As you might guess from a phrase like “decisive combat power,”Mass is as much a measure of quality as it is a headcount.
The application to Airland Battle is fairly straightforward. The primary weapon is the armored tank, and the most sensible practice is to field a medium-number of moderately-effective tanks, interspersed here and there with higher tier models that are much more expensive. It’s essential that command zones are captured so that there is a healthy fund of command points for continuous reinforcements and new attacks.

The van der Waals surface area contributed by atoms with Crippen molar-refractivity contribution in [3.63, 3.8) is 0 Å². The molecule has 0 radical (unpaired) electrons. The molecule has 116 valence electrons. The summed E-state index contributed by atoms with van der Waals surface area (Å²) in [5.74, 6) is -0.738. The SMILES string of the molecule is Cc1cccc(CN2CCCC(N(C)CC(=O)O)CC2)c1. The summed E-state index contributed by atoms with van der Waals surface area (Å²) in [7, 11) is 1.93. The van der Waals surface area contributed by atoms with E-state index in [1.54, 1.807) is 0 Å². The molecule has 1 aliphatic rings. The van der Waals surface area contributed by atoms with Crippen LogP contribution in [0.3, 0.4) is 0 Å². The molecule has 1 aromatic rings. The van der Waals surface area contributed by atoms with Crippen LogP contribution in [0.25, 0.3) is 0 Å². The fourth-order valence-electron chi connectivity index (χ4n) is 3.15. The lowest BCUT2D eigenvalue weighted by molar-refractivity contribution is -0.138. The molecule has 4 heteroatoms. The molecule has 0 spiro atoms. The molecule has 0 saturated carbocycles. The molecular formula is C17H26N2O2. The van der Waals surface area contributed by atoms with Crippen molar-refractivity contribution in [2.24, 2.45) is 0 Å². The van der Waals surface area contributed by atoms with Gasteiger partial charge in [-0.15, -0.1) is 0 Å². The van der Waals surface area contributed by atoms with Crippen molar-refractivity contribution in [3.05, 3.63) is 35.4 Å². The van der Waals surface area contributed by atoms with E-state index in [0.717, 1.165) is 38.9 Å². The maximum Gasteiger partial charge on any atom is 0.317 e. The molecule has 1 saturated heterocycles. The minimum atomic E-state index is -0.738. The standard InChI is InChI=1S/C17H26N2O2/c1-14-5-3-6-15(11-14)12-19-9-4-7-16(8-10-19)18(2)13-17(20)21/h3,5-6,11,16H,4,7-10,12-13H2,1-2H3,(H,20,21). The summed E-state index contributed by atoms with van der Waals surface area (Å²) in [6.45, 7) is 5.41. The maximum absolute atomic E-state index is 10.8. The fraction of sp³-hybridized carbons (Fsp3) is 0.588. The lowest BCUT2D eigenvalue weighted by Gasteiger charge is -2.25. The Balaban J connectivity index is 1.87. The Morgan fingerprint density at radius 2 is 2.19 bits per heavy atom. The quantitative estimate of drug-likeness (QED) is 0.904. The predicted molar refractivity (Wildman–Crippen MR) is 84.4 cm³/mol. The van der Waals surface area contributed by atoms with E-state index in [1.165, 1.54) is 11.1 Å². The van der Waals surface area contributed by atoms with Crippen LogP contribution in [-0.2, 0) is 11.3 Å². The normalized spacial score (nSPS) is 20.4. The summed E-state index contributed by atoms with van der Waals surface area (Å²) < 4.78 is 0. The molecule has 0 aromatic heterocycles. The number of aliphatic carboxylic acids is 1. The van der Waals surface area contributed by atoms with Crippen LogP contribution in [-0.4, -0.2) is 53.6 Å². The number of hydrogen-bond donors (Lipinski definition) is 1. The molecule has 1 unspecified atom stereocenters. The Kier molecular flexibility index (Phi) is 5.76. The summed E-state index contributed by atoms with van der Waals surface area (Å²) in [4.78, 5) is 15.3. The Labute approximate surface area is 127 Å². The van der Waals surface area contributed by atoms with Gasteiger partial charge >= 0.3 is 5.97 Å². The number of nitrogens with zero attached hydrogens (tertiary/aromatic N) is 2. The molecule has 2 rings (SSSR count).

Another important Airland factor I cannot see anywhere except under Mass is how your units are geographically deployed. Massed columns and lines are horrifically vulnerable to artillery, airstrikes and even outnumbered yet well-fortified squads of infantry, so the ideal advance and fortification looks surprisingly loose and disorganized from the air. Tanks may be a kilometer or so apart in a jagged line, continuously changing direction and even reversing to frustrate enemy artillery-gunners and the first shots of long-range anti-tank missiles. This may be the first strategy game I’ve played where fortifying a position requires as much maintenance as attacking one’s enemy; quite as soon as a tank takes out an enemy-scout, it must be moved out from under retaliatory artillery shells. It’s quite interesting, actually. And it applies across the board: a Tunguska finishes perforating a bomber with 20mm, and it must be moved to a new hedgerow or treeline. ATGM vehicles are even more fragile and flighty.